In Figure 2 of the. drawings is shown the lever L for operating the vehicle brake mechanism also controlling the switch 23. The lever L may be controlled manually or may be controlled by the admission of compressed air into the brake cylinder X by way of the conduit a. The piston in the cylinder is pushed back against the spring s which also pushes the switch 23 out of contact from the terminals connected to the conductor 23a and 23!). When the engineer applies the brakes, the air against the piston in the brake cylinder is released, whereupon the piston together with the switch button 23 moves outwardly, closing the switch and the circuit across 230 and 23b. 4

In the caseof Caution conditions existing along the railroad, the track control current will flow interruptedly as fully described in my Patents Nos. 2,059,160 and 2,059,161 causing the display of the Caution" signal by the alternate flashing of the Proceed and Stop lights. For example, an alternating current having a frequency of 100 cycles is periodically interrupted, being on for three seconds and being off for three seconds for the purpose of producing a caution indication.

In the system shown in Fig. 2. a stage of amplification is coupled to the secondary 4 of the transformer. The amplifier tube 50 is composed of a heater 5| causing the cathode 52 to emit electrons through the grid 54 towards the plate 53. The relay 20 is connected to the output circuit of the amplifier and the transformer secondary 4 is connected to the input thereof between the grid 54 and the cathode 52. Suitable biasing relationships are maintained by the resistor-capacity unit R4-C2. I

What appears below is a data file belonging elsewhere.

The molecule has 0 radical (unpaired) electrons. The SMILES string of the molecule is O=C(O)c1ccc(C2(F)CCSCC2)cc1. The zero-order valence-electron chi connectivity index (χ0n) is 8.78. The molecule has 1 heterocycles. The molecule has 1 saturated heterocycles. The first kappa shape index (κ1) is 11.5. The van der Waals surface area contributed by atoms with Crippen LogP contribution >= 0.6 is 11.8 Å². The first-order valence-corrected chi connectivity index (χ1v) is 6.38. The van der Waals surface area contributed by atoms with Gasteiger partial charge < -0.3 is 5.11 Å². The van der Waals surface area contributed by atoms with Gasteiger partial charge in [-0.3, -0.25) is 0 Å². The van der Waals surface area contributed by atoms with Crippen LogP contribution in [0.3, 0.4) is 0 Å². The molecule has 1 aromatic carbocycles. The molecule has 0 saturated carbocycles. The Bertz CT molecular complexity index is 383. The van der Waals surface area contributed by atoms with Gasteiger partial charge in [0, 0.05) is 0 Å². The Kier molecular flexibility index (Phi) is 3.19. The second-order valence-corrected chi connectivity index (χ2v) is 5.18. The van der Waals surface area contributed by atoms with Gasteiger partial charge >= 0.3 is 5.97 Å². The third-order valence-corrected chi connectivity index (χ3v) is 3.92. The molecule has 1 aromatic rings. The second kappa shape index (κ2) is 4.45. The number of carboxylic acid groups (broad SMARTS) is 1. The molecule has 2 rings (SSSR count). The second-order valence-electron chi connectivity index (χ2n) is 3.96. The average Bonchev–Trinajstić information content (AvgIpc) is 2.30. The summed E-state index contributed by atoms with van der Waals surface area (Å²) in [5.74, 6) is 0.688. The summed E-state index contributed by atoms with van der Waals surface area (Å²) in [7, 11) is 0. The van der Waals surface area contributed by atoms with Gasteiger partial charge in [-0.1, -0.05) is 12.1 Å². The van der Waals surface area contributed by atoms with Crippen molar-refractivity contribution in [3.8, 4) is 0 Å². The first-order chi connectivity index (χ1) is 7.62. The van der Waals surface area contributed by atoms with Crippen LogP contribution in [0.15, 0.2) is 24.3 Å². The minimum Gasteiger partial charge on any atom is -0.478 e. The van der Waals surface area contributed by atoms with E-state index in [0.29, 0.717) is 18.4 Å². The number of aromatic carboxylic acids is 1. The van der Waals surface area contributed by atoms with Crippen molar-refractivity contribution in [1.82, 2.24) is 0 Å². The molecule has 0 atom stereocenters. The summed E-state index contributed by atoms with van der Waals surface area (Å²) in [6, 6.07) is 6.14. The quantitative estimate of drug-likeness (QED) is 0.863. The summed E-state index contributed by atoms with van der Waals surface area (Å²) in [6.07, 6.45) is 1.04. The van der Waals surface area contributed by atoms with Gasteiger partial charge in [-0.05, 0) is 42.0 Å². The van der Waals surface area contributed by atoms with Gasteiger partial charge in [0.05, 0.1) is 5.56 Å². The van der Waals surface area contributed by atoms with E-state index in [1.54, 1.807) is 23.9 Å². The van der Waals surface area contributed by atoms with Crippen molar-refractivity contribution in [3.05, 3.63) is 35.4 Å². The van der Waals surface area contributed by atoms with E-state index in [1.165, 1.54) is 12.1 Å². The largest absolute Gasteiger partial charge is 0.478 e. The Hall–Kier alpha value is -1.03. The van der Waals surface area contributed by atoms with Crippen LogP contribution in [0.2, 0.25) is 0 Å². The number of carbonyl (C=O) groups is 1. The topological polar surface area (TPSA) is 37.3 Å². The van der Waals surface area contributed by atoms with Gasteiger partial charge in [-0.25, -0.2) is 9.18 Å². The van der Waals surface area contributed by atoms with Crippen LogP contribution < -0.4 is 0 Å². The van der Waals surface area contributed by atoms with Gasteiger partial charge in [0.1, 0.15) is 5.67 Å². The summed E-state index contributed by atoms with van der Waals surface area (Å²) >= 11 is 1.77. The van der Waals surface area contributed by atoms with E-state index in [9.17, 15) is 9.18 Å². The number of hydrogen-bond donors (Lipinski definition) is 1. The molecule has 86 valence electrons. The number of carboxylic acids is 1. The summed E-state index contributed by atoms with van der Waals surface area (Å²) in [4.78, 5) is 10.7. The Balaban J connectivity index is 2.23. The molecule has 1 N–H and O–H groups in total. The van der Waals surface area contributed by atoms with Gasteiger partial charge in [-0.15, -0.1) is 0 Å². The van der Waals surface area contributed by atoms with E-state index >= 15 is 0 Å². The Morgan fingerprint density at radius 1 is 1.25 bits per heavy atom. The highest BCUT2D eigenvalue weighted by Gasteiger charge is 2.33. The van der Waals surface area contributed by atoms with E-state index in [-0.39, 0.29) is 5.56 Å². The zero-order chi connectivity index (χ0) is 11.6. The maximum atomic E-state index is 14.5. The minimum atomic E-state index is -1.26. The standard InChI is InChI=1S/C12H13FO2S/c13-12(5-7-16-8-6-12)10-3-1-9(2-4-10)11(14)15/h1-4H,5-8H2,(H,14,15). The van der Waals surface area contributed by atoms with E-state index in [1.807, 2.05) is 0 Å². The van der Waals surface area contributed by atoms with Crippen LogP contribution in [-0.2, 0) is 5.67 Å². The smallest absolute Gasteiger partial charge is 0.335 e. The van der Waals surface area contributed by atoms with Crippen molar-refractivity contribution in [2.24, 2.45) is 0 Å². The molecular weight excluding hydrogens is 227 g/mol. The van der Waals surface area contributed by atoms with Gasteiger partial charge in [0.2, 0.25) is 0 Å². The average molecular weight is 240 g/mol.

The existence of trackway currents of predetermined frequency causes the operation of the vibrator reed I 8 which will vibrate at its natural period tuned indirectly to a fre quency period of the track control current which in the present case should not be lower than 100 cycles per second so that a steady operation of the grid-glow tube may be secured. The grid of the amplifier tube 50 being positively or negatively charged according to the alternations of the track control current will control directly the flow of current in the plate cathode circuit of the radio tube 50, causing in turn the vibration of the reed l8 corresponding to the frequency of the rail current. Since the radio tube 50 acts as a rectifier, the vibrating reed relay is provided with a rangedoubling device whereby two complete vibrations will occur for each cycle of current, assuring a steady operation of the grid-glow tube.